Section 188 - Prizes

Subsection 188(1) - Prizes

Cases

Canada v. J. Hudon Enterprises Ltd., 2010 FCA 37

trainer and driver’s share of race track winnings were received as fees rather than prizes

The respondent trained and drove standardbred race horses at various Ontario race tracks, and received directly from the race track a share of the purses, calculated as 5% to the driver and 5% to the trainer.

Stratas JA stated (at paras. 19, 22):

[A] "prize" under subsection 188(2) is an honour, an award or winnings that are won by those who demonstrate superiority or achievement over and beyond the rest of the field of competitors in a competition or contest. A fee, on the other hand, is remuneration, emolument, recompense or compensation that is earned by a particular person for performing particular services under a contract of employment or other direct retainer. …

In this case, the only possible conclusion is that the monies received by the respondent are success fees for driving and training services it provided to owners, not "prizes" within the meaning of subsection 188(2)….

In support of this conclusion, he referenced Rule 18.11 of the Rules of Standardbred Racing enacted under the Racing Commission Act 2000 (Ontario), and stated (at para. 24):

[T]he Rule confirms that "drivers' and/or trainers' fees" [my emphasis] are deducted from the owners' purse money. This shows that drivers and trainers are not entitled to purse money; rather, they are entitled to their "fees" and they are entitled to have them paid from the purse money.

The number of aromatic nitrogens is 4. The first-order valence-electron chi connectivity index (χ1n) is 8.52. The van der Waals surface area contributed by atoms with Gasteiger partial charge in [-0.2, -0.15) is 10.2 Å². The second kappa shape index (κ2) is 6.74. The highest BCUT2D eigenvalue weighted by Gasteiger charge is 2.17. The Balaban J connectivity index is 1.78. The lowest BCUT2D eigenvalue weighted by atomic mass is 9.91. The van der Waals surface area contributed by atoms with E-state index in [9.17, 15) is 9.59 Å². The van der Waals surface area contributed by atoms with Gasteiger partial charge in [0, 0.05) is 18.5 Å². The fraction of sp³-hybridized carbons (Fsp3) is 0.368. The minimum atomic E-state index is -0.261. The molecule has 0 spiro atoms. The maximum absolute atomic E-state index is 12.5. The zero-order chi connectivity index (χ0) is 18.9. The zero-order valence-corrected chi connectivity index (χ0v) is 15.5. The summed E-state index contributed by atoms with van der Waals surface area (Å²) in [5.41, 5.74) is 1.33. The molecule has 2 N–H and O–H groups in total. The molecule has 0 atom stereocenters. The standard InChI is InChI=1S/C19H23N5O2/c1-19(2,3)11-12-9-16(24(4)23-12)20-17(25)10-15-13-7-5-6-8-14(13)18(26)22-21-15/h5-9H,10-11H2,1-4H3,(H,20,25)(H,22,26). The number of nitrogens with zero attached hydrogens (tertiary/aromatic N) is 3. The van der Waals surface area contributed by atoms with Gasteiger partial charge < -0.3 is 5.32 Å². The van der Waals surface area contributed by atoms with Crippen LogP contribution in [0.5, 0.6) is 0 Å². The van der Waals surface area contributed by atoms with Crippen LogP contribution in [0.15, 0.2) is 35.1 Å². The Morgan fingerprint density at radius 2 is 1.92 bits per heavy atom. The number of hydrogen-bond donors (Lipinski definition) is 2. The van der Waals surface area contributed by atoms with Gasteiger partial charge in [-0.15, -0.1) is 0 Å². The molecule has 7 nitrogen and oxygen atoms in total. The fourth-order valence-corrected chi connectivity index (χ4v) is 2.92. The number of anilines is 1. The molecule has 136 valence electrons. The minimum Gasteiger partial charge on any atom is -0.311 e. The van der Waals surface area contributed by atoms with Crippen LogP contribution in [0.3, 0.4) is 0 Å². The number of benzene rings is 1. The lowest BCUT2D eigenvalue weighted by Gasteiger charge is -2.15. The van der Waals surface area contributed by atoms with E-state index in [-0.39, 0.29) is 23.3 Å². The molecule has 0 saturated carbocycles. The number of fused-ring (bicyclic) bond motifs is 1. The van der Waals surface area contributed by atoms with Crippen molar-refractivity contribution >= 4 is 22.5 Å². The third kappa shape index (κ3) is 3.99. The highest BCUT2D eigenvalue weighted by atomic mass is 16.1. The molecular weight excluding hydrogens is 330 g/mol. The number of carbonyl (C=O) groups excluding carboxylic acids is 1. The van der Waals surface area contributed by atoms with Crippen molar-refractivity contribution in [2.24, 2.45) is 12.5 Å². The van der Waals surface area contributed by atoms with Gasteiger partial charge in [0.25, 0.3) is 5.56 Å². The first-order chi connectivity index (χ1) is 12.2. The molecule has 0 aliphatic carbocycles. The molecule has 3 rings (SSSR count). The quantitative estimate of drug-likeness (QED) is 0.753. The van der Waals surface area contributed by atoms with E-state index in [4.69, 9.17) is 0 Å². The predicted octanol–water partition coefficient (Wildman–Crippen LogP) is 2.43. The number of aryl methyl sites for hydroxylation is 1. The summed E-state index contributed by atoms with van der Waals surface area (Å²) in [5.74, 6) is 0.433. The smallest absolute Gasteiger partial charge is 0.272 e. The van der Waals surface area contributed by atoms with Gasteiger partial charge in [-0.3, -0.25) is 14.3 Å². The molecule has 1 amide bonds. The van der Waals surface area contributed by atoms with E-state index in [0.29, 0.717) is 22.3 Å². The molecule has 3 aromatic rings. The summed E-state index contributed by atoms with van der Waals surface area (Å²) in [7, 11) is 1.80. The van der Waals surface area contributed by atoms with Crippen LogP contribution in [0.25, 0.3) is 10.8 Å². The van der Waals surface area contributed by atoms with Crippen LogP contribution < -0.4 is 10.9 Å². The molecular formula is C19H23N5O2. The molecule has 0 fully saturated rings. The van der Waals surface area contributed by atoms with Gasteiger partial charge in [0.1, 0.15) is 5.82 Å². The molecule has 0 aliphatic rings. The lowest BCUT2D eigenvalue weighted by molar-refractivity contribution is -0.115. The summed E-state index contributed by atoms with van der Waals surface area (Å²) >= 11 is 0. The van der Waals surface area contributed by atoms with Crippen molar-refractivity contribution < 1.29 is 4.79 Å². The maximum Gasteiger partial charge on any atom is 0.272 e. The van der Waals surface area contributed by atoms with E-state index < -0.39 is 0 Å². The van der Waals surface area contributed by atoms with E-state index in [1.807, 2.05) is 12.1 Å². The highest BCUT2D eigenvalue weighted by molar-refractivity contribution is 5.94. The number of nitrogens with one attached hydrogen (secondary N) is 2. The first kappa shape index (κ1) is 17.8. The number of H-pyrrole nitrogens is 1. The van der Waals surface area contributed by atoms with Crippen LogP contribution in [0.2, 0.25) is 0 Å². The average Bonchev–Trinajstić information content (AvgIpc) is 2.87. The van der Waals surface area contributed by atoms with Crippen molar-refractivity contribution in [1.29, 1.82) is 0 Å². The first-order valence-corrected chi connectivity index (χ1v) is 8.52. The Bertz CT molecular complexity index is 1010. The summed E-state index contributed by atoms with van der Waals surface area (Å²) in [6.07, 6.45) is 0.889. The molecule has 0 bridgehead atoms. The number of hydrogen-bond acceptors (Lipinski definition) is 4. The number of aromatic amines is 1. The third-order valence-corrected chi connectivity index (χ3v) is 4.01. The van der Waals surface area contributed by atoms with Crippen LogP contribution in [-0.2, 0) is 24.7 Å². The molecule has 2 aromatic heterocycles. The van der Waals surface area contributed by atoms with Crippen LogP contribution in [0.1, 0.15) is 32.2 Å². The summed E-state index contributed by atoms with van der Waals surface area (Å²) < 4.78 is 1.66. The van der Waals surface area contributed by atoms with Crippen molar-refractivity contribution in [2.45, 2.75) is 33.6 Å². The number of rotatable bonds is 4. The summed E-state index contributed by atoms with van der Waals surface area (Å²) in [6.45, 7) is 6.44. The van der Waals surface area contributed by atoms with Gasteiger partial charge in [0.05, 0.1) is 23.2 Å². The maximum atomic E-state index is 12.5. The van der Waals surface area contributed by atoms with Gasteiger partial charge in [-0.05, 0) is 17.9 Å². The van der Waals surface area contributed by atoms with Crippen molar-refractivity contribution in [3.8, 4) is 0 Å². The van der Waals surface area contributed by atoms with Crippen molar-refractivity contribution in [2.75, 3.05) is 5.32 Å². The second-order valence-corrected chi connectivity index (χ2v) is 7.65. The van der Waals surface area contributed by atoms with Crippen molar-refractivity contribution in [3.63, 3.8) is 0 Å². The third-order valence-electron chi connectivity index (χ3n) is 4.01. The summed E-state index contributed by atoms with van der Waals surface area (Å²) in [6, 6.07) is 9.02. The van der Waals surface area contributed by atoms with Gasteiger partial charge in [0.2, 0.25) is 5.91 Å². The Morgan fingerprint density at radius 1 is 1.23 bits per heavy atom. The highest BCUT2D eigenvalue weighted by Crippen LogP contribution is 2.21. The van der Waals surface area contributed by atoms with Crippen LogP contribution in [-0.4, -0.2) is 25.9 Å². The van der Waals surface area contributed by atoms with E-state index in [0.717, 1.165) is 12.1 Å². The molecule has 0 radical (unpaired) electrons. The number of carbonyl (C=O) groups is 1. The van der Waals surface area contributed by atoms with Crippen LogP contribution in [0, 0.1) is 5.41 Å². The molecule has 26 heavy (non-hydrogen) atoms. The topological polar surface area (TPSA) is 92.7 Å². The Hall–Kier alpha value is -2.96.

Words and Phrases
prize fee

Administrative Policy

13 June 2013 Interpretation Case No. 109782

promotional contest part of retail business

ACo was a registrant which, in order to promote sales of its products, provided purchasers with a chance to win a cash prize directly from it by participating in a "game of chance [which] is conducted through having certain labels affixed to a product's packaging." In finding that s. 188(1) did not permit ACo to claim an input tax credit with respect to the payment of the cash prizes, CRA found that the promotional contest was not itself a business or an adventure in the nature of trade, but instead was part of the retail business which it promoted given the "high degree of interconnection and interdependence between the retailing of products that are taxable for purposes of the GST/HST and the promotional contest."

Locations of other summaries Wordcount
Tax Topics - Excise Tax Act - Section 123 - Subsection 123(1) - Business promotional contest part of retail business 124